Monitoring partners Successful collaboration agreements typically have clear, yet flexible, monitoring and governance mechanisms. Not surprisingly, the more resources put at risk by the collaboration (for example, the greater the upfront investment or the more valuable the intellectual property contributed to the collaboration), the more governance structure partner firms are likely to impose on the relationship. There are three main types of governance mechanisms organizations use to manage their collaborative relationships: alliance contracts, equity ownership, and relational governance.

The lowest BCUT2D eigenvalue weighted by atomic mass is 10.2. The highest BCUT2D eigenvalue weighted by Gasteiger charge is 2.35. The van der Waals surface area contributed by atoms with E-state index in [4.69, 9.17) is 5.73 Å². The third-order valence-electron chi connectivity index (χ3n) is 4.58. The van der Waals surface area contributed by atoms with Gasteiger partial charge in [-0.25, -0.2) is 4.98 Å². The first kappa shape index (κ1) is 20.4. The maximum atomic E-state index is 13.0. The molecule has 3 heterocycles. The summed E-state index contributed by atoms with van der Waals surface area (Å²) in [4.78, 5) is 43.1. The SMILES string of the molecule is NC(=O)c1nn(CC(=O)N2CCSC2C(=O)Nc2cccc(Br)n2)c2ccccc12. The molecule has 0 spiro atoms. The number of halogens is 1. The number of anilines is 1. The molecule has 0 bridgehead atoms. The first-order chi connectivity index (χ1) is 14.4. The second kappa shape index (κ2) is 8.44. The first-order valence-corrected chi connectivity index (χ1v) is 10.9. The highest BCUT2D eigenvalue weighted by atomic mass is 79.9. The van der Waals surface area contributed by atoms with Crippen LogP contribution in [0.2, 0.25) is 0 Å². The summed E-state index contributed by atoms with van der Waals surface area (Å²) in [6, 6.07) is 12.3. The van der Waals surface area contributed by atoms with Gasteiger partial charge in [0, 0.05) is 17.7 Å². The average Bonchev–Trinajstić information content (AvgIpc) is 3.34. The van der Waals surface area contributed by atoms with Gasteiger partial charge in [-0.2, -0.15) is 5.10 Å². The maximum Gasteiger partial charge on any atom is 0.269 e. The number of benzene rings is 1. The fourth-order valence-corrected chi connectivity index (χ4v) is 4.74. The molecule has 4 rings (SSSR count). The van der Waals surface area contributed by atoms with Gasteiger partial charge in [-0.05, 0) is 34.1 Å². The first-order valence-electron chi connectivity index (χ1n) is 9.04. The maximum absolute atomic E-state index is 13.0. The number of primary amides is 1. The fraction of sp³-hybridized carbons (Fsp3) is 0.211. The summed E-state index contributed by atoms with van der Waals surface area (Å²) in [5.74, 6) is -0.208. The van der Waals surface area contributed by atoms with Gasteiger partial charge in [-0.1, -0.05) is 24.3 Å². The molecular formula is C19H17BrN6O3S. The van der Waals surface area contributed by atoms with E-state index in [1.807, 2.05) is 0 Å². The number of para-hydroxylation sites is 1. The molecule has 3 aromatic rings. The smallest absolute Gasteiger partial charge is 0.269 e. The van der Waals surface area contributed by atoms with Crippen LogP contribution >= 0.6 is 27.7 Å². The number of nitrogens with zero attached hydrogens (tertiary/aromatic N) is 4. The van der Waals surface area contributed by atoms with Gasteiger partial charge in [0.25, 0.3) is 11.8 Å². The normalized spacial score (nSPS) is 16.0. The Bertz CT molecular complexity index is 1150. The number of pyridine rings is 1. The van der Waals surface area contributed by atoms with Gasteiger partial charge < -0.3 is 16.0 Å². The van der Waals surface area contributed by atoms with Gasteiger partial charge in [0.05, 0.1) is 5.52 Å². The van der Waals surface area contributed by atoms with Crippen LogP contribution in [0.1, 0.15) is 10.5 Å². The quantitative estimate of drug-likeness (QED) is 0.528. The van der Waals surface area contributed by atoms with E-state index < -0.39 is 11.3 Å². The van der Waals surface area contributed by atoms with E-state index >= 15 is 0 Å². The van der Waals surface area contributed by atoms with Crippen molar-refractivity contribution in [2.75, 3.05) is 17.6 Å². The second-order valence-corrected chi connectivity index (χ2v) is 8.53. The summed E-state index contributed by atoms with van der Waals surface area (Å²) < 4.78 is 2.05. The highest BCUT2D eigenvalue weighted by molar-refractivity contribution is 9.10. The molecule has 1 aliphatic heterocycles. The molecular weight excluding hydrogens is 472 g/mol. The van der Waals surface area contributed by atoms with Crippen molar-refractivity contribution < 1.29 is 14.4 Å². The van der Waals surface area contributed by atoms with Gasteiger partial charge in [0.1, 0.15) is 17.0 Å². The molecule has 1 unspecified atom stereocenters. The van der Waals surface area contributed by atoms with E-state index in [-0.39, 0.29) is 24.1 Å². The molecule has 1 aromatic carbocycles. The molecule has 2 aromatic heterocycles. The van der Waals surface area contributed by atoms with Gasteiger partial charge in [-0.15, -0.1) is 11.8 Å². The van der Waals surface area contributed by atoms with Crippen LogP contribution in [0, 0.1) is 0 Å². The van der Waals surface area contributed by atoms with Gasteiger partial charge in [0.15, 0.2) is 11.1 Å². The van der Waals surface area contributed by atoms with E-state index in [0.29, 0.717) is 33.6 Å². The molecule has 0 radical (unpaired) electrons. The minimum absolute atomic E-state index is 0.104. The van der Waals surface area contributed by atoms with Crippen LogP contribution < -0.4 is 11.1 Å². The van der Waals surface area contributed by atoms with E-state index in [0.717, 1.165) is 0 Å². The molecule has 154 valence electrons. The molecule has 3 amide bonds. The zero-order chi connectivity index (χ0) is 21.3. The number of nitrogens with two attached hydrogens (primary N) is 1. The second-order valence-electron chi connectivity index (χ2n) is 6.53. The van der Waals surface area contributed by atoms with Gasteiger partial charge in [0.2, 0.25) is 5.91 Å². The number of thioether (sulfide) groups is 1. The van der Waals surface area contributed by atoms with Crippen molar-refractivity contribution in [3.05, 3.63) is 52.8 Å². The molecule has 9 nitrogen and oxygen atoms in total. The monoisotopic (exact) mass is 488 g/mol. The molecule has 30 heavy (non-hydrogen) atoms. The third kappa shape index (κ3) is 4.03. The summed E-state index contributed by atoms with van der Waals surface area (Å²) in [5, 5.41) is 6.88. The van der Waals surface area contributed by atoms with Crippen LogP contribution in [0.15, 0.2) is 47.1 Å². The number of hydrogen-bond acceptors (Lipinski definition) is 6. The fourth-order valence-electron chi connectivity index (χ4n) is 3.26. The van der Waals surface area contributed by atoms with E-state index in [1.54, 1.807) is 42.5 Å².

52 1)Alliance contracts are legally binding contractual arrangements to ensure that partners (a) are fully aware of their rights and obligations in the collaboration and (b) have legal remedies available if a partner should violate the agreement. Such contracts typically include: · What each partner is obligated to contribute to the collaboration, including money, services, equipment, intellectual property, and so on. · How much control each partner has in the arrangement. For example, the contract may stipulate whether partners have the right to admit new partners to the relation- ship or change the terms of the agreement. It may also stipulate the rights partners will have over any proprietary products or processes developed in the course of the collaboration. · When and how proceeds of the collaboration will be distributed. For example, the collaboration agreement may stipulate whether cash, intellectual property rights, or other assets will be distributed and the schedule of such distribution. Such contracts also often include mechanisms for monitoring each partner’s adherence to the agreement, such as through regular review and reporting requirements. Some collaboration agreements include provisions for periodic auditing either by the partner organizations or a third party. Many agreements also include provisions for terminating the relationship if the need for the alliance ends (for example, if the mission of the alliance is completed or the goals of the partner firms have changed) or partners encounter disputes they cannot resolve. Markets and strategies change over time, and effective collaboration agreements should be flexible enough to be adapted in the event of change and provide a graceful exit strategy for members that no longer wish to participate in the collaboration 2) Many alliances involve shared equity ownership, i.e., each partner contributes capital and owns a share of the equity in the alliance. Equity ownership helps to align the incentives of the partners (because the returns to their equity stake are a function of the success of the alliance), and provides a sense of ownership and commitment to the project that can facilitate supervision and monitoring of the alliance.